Photo: Carolyn Contino, BEImages; For high res version and more cast photos, go to Broadway World
Joe Dziemianowicz, New York Daily News: “Boredom becomes Cate Blanchett. Playing the listless love magnet Yelena in “Uncle Vanya,” the Oscar winner and seasoned stage actress has never appeared more fetchingly seductive, achingly funny or flat-out radiant…Same goes for the Sydney Theatre Company’s sublime take on Anton Chekhov’s popular play…Chalk it up to a perfect theatrical storm: adaptation, direction and cast. The script by Andrew Upton (head of STC and Blanchett’s husband) is crisp and clear and as direct as a poke in the eye. Hungarian director Tamás Ascher’s evocative staging shows care and deep thought at every turn….In a revival filled with moments to recall and savor, Blanchett’s absolutely fabulous flair for physical comedy — from body language to her nimble voice — stands out. But the one that will stay with me longest centers on Sonya. Without a word, a chair is used to show a young woman’s reversion to childhood — so sweet, so sad, so smart….It’s been noted that laughter and crying are the same release. Expect to do both during this smile- and heartache-inducing Uncle Vanya.” (5 Stars)
Jennifer Farrar, Associated Press: “While this production is almost slapstick at times, the multiple heartbreaks are no less impactful…The cast is uniformly strong, particularly Cate Blanchett as bored, unhappy heartbreaker Yelena, Hugo Weaving with an energetic portrayal of alcoholic Doctor Astrov, and Hayley McElhinney, radiantly hopeful as lovesick Sonya. Richard Roxburgh’s Vanya is outstandingly nuanced, a truly heartbroken, irritating yet lovable clown, and John Bell is delightfully oblivious as the pompous, selfish Professor Serebryakov….Every scene is imbued with invigorating, often desperate energy. Doors slam, and characters dance and fight, their self-pity, despair and lassitude flipping into feverish outbursts. Blanchett’s Yelena is cool, graceful and sinuous at first, then becomes clumsy as a filly, nearly tripping over her own long legs in a swirl of painful emotion.”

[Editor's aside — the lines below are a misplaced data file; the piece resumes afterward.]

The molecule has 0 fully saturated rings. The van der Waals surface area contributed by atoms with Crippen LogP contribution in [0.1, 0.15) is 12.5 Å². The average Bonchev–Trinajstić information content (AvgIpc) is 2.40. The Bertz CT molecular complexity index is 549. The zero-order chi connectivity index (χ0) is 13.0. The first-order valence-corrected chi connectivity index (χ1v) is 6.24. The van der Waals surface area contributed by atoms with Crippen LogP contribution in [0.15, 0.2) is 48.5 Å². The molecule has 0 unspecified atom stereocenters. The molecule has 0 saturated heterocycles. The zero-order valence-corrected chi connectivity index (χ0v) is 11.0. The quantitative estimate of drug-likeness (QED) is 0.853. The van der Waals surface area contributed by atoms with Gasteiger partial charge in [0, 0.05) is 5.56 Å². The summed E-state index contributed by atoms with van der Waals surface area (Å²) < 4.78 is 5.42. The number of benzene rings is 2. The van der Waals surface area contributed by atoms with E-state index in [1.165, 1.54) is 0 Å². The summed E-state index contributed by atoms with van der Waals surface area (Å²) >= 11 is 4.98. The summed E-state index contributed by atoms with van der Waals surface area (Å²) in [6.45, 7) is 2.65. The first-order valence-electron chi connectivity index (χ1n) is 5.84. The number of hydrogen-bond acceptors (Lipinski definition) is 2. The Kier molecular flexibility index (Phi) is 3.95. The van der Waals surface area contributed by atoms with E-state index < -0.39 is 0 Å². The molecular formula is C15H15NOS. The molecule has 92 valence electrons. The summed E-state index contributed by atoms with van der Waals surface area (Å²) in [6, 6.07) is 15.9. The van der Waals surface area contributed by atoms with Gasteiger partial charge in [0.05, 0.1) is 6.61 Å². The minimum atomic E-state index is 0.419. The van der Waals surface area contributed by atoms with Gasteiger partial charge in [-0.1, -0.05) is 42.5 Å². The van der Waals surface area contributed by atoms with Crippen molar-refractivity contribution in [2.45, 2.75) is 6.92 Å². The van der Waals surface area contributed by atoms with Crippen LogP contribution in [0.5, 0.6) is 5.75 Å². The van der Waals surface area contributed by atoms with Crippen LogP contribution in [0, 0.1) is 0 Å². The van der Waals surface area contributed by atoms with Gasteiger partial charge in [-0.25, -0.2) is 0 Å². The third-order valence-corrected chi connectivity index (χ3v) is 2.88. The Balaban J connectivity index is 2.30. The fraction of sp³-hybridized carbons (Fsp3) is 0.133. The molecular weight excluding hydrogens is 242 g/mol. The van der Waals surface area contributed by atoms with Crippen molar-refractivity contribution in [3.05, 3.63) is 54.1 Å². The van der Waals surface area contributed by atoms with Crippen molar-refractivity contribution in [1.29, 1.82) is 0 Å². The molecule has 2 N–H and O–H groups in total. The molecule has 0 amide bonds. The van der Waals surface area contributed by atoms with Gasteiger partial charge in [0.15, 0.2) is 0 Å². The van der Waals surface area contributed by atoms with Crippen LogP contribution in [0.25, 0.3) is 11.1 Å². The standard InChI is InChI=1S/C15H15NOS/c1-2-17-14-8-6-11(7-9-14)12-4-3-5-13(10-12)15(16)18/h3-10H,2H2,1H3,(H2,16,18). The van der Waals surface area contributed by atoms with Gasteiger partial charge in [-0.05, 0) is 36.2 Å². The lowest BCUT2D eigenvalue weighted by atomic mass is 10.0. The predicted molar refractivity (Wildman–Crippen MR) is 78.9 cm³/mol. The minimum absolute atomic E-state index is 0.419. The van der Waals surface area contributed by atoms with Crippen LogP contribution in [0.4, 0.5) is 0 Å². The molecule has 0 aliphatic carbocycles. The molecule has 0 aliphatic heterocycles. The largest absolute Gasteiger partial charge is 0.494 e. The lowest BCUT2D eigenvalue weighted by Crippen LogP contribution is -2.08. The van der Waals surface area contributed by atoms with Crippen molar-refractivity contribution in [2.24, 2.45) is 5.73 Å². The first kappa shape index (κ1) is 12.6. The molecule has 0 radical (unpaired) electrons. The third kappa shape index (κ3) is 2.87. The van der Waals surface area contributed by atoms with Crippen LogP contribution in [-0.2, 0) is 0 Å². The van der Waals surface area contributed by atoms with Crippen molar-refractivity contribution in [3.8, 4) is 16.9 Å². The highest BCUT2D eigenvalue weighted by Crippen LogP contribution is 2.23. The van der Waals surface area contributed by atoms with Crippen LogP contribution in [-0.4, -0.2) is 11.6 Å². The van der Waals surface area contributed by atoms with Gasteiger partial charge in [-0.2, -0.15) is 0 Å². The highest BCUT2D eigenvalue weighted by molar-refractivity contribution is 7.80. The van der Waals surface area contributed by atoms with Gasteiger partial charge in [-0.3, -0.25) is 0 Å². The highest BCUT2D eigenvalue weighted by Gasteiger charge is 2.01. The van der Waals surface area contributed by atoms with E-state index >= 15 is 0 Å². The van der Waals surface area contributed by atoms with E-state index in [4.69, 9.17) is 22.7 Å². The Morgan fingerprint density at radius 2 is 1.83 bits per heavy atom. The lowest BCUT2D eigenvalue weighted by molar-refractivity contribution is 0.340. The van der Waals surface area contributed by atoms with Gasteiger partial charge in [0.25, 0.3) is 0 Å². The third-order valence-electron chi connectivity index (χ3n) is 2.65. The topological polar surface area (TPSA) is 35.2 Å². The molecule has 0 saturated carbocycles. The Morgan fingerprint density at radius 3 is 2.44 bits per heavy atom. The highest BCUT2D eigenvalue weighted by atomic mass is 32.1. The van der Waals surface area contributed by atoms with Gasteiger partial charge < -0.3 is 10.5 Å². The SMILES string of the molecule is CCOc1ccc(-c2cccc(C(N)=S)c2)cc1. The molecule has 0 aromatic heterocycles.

Review compilations and coverage can be read at The LA Times, The Age, and Curtain Critic (which claims this production is the highest-rated in the history of their site). More to come, including my personal review. 😉